Is the movie "Twilight," with its racing hearts, racing cars and racing hormones, really "smut for good girls," as some have suggested?
Of course not — anymore than the game of football is "gang warfare for good boys."
Just as football is a socially acceptable way for young boys to unbridle their aggressions, "Twilight" is a way for girls to handle their budding sexuality in a safe and symbolic way.
If you don't believe that, go see the movie.
My wife and I did. And I was more impressed with what author Stephenie Meyer has pulled off than she was.
It is a movie with all the longing, danger and intrigue of sex, without the sex. In fact, Meyer has knitted almost every type of love story into the fabric of her story from "Beauty and the Beast" to "Running Bear Loved Little White Dove." Yet, at heart, the movie simply asks that age-old fairy tale question — Little Red Riding Hood's question:
"Is that gentle, caring soul before me someone I can trust, or a wolf waiting to eat me alive?"
Some believe Meyer calculated the whole "Twilight" phenomenon — that she took the pulse of popular culture, checked the best-seller charts and produced a packaged product for the market that was a guaranteed hit.
I don't think so. The story just doesn't feel like that. It feels more like a young author who knew her own heart, knew who her natural audience was and set out to share her heart with her readers. The audience simply turned out to be several million more souls than she anticipated.
One thing I like about the film is most of the male characters — from the dutiful, clueless, divorced dad to the humanitarian vampire dad — were positive.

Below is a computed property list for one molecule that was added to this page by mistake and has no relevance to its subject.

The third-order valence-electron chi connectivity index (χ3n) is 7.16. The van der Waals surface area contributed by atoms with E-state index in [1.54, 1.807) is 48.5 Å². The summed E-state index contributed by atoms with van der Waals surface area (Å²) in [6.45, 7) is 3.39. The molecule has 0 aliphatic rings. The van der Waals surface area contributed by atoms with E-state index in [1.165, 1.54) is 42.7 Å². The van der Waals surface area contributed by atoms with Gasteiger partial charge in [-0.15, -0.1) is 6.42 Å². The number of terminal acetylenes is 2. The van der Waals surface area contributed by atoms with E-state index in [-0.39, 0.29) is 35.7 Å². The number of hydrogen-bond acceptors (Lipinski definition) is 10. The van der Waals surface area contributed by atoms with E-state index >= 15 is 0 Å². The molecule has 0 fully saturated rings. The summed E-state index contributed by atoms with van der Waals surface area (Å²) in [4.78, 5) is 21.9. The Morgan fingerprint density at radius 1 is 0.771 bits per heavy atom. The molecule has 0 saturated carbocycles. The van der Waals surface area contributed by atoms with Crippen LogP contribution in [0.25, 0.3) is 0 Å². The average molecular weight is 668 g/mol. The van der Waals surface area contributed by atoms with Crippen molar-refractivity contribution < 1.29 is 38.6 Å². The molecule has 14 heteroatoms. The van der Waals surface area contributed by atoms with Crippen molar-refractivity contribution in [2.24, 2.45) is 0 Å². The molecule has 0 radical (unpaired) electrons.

A second thing I like is that the movie shows "the more things change, the more they stay the same."
In an age when young girls are raised on Britney Spears and spend their days mastering intricate cell phone maneuvers that would baffle astronauts, the girls of today still "want a guy just like the guys that dated dear old Mom."
Back in the 1960s, young girls went all gooey over good-looking, athletic guys with hot cars and a knack with clever dance steps.
That pretty much describes Meyer's pulsing, heartthrob vampire, Edward, to a T.
But more than that, he listens to classical music and always has his girlfriend's back whenever she dawdles into danger.
Fangs or no, that's a guy you wouldn't mind introducing to the folks.
As for those who say romance writing like this is simply "smut for women," the comment speaks well of them in a way.
Any man who would say such a thing has no idea what real smut is.
The comment is also a dead give away that the guy hasn't bothered to see the movie.
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